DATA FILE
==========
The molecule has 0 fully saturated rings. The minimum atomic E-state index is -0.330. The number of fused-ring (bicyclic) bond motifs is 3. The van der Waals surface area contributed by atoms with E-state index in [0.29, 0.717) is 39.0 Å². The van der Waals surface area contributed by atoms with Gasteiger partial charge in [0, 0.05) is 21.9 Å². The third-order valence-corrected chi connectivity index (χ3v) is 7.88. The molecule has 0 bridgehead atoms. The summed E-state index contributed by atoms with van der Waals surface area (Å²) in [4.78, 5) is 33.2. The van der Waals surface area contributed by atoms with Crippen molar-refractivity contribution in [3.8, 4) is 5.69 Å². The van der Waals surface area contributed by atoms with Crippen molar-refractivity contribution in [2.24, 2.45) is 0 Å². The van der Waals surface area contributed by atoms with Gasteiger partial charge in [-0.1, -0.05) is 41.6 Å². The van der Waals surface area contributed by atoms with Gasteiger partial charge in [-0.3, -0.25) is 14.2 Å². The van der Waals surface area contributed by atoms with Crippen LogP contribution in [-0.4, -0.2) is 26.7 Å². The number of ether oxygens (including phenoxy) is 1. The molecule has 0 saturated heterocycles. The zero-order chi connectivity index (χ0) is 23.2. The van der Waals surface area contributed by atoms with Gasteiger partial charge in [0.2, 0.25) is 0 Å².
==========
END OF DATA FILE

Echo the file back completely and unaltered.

The molecule has 0 fully saturated rings. The minimum atomic E-state index is -0.330. The number of fused-ring (bicyclic) bond motifs is 3. The van der Waals surface area contributed by atoms with E-state index in [0.29, 0.717) is 39.0 Å². The van der Waals surface area contributed by atoms with Gasteiger partial charge in [0, 0.05) is 21.9 Å². The third-order valence-corrected chi connectivity index (χ3v) is 7.88. The molecule has 0 bridgehead atoms. The summed E-state index contributed by atoms with van der Waals surface area (Å²) in [4.78, 5) is 33.2. The van der Waals surface area contributed by atoms with Crippen molar-refractivity contribution in [3.8, 4) is 5.69 Å². The van der Waals surface area contributed by atoms with Crippen molar-refractivity contribution in [2.24, 2.45) is 0 Å². The van der Waals surface area contributed by atoms with Gasteiger partial charge in [-0.1, -0.05) is 41.6 Å². The van der Waals surface area contributed by atoms with Gasteiger partial charge in [-0.3, -0.25) is 14.2 Å². The van der Waals surface area contributed by atoms with Crippen LogP contribution in [-0.4, -0.2) is 26.7 Å². The number of ether oxygens (including phenoxy) is 1. The molecule has 0 saturated heterocycles. The zero-order chi connectivity index (χ0) is 23.2. The van der Waals surface area contributed by atoms with Gasteiger partial charge in [0.2, 0.25) is 0 Å².